Trump has been a major boon to Christian nationalists, who have been willing to ignore his unsavory scandals in exchange for the unprecedented access he’s granted them in the Oval Office. As Perkins told the New York Times in 2017, “I’ve been to the White House I don’t know how many more times in the first six months this year than I was during the entire Bush administration.”
In 2016, then presidential-candidate Trump unveiled what he called his Evangelical Executive Advisory Board, made up of 25 evangelical leaders who represented his “endorsement of those diverse issues important to Evangelicals and other Christians,” according to a campaign statement. Among its members are Faith and Freedom Coalition head Ralph Reed, which is also affiliated with Project Blitz.
After the election, some members of the board have disputed that it actually exists (Johnnie Moore, who is listed as one of its members, told the Washington Post that “there is no formal faith advisory board of any sort at the White House.”) The Post reports that the board has met several times since the election, and was honored at a White House dinner in 2018. It may go without saying that no other religious group has been granted such unfettered access to the White House.
But as the aims of Christian nationalism have become more apparent, some Christians are starting to reckon with it. Reverend Mika Edmundson is a pastor in the Orthodox Presbyterian Church attended by John Earnest, who shot up the California synagogue. In the days after the shooting, Edmondson expressed somber acknowledgement that, on some level, his church bore part of the blame for Earnest’s beliefs. “It certainly calls for a good amount of soul-searching,” he told the Post. “We can’t pretend as though we didn’t have some responsibility for him.”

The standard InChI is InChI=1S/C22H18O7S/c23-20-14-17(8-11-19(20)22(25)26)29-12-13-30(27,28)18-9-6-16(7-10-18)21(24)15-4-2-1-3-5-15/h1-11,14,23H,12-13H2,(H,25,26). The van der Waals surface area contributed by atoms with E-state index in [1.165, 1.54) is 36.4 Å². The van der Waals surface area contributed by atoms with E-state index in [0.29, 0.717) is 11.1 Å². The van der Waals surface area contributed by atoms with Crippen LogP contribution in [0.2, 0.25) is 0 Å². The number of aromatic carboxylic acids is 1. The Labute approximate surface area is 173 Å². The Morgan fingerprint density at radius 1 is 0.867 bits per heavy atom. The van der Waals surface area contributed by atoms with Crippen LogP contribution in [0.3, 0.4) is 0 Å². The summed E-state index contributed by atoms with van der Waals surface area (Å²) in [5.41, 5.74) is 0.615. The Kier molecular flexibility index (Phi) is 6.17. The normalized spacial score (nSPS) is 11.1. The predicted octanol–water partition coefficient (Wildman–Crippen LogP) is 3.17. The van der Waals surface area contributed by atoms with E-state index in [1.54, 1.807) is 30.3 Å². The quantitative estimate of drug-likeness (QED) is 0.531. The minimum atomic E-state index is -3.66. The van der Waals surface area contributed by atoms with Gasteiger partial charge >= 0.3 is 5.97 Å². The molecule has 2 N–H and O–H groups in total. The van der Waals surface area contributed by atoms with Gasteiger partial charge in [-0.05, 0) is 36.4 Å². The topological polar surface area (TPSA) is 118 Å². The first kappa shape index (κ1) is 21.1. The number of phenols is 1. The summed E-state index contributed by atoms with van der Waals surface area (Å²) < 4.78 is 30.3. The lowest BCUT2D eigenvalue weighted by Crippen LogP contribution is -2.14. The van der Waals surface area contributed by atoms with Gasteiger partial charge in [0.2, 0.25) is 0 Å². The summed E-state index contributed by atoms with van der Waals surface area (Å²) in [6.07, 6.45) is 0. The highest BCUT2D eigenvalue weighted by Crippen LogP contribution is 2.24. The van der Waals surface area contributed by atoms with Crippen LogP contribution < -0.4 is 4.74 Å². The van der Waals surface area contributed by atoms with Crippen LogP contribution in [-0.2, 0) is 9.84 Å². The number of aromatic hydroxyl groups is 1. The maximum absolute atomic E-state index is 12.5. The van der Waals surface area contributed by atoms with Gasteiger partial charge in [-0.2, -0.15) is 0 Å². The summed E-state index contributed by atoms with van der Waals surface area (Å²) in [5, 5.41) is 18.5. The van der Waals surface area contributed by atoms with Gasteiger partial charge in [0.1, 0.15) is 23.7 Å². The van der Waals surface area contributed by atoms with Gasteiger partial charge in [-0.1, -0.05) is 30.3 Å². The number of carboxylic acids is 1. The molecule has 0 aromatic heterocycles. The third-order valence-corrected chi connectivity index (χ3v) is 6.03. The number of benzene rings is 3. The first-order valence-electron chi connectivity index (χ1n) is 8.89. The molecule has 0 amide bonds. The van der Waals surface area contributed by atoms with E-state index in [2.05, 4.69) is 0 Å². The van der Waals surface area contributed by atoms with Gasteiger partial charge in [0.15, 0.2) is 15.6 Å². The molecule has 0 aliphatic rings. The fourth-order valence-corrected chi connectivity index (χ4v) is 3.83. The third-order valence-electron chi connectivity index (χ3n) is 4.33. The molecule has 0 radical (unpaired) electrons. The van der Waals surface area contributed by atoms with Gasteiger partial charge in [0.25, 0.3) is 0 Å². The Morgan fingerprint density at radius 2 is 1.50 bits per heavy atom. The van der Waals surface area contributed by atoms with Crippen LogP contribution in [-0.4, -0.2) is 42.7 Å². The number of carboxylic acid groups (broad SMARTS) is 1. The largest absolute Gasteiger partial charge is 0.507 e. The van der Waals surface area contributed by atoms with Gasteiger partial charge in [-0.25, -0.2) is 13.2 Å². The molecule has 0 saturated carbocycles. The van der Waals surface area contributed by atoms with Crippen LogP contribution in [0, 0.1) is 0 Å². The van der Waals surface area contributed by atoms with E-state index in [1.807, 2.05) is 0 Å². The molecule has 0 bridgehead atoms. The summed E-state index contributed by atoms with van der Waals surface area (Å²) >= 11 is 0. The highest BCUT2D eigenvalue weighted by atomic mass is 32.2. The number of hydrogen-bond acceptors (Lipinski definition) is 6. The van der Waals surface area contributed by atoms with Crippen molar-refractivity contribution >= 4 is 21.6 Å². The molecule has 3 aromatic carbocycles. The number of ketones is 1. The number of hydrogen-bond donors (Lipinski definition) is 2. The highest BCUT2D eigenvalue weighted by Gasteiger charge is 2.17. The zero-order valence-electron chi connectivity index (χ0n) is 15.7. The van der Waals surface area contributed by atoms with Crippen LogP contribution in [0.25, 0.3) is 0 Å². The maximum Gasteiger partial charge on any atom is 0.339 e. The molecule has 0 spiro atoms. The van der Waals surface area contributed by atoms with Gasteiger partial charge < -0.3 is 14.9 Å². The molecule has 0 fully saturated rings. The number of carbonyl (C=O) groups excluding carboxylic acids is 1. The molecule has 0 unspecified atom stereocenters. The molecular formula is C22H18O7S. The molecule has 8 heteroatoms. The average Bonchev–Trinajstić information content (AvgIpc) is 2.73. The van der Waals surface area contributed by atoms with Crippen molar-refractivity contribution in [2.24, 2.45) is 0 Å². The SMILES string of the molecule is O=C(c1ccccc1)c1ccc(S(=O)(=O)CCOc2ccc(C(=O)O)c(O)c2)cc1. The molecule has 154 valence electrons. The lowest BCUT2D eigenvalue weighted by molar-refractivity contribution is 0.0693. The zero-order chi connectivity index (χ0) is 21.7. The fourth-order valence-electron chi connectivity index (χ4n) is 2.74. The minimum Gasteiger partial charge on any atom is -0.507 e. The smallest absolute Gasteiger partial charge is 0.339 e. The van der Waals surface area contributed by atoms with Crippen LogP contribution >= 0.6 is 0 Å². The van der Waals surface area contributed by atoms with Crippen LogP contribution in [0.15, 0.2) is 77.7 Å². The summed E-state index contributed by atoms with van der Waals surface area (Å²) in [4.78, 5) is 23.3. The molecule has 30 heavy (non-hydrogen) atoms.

And now some Christians are moving beyond soul-searching to start fighting against Christian nationalism — and a truer, purer expression of how their faith should look in the public sphere.
In July of 2019, Amanda Tyler and the rest of the Baptist Joint Committee for Religious Liberty launched a group called the Christians Against Christian Nationalism, which condemned Christian nationalism as “a persistent threat to both our religious communities and our democracy.” In a statement, the group wrote that “as Christians, we are bound to Christ, not by citizenship, but by faith.”
The statement was crafted under Tyler’ leadership and was signed by Christian leaders like Red Letter Christians co-founder Tony Campolo, Sojourners president Jim Wallis and Reverend Elizabeth Eaton, the presiding bishop of the Evangelical Lutheran Church in America.
“Christian nationalism is not the same thing as patriotism or being patriotic,” she explains. “I am a Patriot. We can be patriotic and still understand that we don’t need to minimize our religious convictions or somehow make those fit into a particular political affiliation or nationalistic affiliation.”
Tyler hopes that this statement will provoke her fellow Christians to think about the victims of Christian nationalism — one major one being Christianity itself. Jesus, after all, adamantly refused political power whenever it was offered to him, insisting throughout the Gospels that his Kingdom was “not of this world.”
“Whenever the state gets too cozy with Christianity, Christianity is the one that gets compromised,” Tyler says. “Our radical Christian values are not in line with the powers and principalities of this state. Jesus taught us that we are citizens of two kingdoms, an earthly kingdom ruled by our governments and God’s kingdom. We have to work out what we render to which kingdom.”